In The News

The award is presented at the NSELA breakfast, held during the annual NSTA Conference. The award is accompanied by a check for $1,000 and a plaque donated by Pearson.

The 2019 awardee, MaryMargaret Welch, demonstrates ongoing exemplary leadership in Seattle Public Schools for eight years. She is instrumental in the successful Seattle Schools implementation of the Washington adopted Next Generation Science Standards in collaboration with universities, research firms, and community-based organizations.  Her work is transforming the science program into one which provides equitable access to all students, raises the level of instructional capacity for educators, and prepares students for a 21st century economy. Ms. Welch’s clear explanations and advocacy to parents, Board members and the community is improving K-12 science education in all Seattle Schools.

One example of her outstanding work is at the middle school level where Ms. Welch provided a 3-year professional development program for all middle school science teachers on implementation of NGSS with a lens on model-based instruction, embedding discourse strategies for sense-making, and 3D formative assessments funded by a Math-Science Partnership Grant.  She is a highly effective facilitator who guided teachers to make the shift in their pedagogy that NGSS requires. In collaboration with university partners, she co-developed a robust evaluation system that tracked shifts in teacher attitudes and learning, plus the impact on students’ academic progress and improvement in attitudes toward science.

MaryMargaret also led groundbreaking work at the high school level. This included creating awareness of the new standards, aligning curriculum with the standards, developing new NGSS aligned storyline units, and shifting classroom pedagogy.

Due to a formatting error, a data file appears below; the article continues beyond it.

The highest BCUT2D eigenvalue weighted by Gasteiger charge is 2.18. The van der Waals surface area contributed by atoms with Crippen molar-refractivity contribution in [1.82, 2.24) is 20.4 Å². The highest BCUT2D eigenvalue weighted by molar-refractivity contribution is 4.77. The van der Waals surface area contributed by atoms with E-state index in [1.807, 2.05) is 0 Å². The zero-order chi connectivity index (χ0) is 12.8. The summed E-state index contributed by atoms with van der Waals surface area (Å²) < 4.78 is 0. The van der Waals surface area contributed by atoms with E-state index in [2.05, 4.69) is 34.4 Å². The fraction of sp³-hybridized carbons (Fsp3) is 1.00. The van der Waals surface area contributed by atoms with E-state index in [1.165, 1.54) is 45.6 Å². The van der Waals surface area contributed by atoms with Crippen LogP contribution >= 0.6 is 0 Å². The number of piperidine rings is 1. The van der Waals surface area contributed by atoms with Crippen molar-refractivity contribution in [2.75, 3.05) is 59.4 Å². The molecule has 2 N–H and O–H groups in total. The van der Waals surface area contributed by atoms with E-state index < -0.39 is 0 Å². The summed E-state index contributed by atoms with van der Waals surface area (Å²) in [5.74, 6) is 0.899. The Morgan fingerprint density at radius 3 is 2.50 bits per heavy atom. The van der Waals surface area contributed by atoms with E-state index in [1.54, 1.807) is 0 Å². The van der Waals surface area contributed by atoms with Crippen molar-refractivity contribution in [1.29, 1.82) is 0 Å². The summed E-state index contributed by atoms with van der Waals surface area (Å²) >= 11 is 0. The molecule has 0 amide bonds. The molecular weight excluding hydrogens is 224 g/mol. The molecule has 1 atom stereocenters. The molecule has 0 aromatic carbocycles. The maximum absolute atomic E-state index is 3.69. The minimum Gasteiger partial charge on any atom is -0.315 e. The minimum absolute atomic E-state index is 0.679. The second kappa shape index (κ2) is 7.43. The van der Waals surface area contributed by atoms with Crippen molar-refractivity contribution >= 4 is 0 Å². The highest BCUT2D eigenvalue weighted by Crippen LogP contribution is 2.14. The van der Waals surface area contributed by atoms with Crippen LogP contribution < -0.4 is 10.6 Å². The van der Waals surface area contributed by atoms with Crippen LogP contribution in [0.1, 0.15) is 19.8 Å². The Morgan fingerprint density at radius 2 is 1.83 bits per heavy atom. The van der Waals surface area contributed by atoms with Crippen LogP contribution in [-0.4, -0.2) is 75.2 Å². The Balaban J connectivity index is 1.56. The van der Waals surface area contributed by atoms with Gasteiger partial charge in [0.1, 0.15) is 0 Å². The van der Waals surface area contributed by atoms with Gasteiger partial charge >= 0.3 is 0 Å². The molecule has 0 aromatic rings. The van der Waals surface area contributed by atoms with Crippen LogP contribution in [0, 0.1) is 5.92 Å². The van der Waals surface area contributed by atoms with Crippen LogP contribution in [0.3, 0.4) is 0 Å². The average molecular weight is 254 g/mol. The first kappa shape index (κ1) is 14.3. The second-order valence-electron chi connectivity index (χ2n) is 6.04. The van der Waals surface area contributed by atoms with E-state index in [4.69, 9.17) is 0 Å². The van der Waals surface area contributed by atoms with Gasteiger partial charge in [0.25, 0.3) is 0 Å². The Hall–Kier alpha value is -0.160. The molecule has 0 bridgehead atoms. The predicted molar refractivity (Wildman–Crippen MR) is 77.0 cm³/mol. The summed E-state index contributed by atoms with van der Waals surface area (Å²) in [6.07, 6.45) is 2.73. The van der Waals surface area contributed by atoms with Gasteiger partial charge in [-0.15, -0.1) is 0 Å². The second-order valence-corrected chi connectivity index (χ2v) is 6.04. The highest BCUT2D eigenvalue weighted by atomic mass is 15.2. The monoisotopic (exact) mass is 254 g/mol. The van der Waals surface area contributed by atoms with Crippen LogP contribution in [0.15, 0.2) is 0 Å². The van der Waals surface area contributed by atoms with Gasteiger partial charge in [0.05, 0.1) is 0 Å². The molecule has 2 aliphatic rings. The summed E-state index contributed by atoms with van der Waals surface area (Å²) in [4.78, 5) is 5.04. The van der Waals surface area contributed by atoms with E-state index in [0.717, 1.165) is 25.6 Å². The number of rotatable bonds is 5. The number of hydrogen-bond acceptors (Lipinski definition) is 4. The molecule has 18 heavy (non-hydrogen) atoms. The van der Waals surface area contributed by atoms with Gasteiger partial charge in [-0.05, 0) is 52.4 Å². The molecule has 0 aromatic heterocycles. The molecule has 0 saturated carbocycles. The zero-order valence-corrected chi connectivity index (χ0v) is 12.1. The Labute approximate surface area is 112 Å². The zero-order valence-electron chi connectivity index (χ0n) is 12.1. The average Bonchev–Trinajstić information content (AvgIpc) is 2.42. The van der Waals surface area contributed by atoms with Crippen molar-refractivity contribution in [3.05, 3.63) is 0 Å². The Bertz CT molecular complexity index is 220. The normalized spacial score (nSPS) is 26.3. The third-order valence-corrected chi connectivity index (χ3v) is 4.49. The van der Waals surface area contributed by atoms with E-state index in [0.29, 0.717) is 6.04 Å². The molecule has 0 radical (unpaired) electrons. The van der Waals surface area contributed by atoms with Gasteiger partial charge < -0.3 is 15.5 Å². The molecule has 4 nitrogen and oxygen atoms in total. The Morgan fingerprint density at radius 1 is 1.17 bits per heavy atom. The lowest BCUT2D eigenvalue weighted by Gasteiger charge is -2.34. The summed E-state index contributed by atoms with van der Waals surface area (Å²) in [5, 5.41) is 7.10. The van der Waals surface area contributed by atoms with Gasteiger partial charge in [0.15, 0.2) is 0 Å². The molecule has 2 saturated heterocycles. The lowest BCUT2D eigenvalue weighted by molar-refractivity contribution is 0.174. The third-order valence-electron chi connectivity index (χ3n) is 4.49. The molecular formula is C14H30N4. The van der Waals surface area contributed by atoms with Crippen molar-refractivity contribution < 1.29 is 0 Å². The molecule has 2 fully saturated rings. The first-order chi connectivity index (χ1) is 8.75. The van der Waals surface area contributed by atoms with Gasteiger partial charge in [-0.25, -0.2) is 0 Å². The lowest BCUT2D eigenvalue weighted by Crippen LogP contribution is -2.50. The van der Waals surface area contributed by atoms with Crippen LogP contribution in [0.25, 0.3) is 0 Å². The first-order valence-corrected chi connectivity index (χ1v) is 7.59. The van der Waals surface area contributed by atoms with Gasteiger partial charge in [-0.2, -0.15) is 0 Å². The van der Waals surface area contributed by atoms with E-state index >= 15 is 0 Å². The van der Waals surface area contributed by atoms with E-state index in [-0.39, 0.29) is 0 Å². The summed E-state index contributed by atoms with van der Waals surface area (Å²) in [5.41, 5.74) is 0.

Ms. Welch’s leadership extends to our global world. She is making an important impact in Kenya with her work as the founder and director of SeaVuria. Her nonprofit connects teachers and students in the Taita Hills of rural Kenya with teachers and students in Seattle to promote global awareness. SeaVuria supports teachers with tools and strategies for quality STEM education.

MaryMargaret Welch is described in her support letters as a natural leader. She is a catalyst for change in every task she undertakes. Her passion is to provide equitable access to science experiences that empower ALL students to reach their full potential.


VESELS Reflection - Dylann Pinkman

Posted: March 5, 2019

I have been to many professional developments in my career. Often during these events you are wondering when is it time for lunch or why are these people speaking to me again. I can truly say NSELA is unlike any other professional learning I have ever been to. You really get a chance to interact and connect with all the speakers including the keynote speakers. It’s not very often you see speakers sit in on the different sessions and take notes just as any other attendee would. NSELA makes all teachers and professionals feel equal and a place where everyone is a learner.

One big takeaway for me from this experience was something Dr. Okhee Lee said. She told us to think about the phrase, “if not me, then who?” This is very true. Too often it is easy to say that someone else will take care of the problem our district or students may face. Thinking about this simple quote led me to work with my District Science team to help create a new curriculum for 3rd grade students focused on energy. I am very proud to say it was small team and myself who helped create this new unit and have already seen great affects from it in the pilot stages.

So far being a VESELS Scholar has given me the motivation I needed to move forward and be a better leader in my school and district as a whole. I am thankful for the opportunity and experiences given to me by VESELS and NSELA. Always remember to try new things and put yourself out there for the betterment of our children. If not you, then who?

Dylann Pinkman
K-5 science specialist
Lincoln Public Schools
Lincoln, NE


Overview of 7th Grade NGSS Curriculum Study (ASMS Study):

Posted: March 7, 2019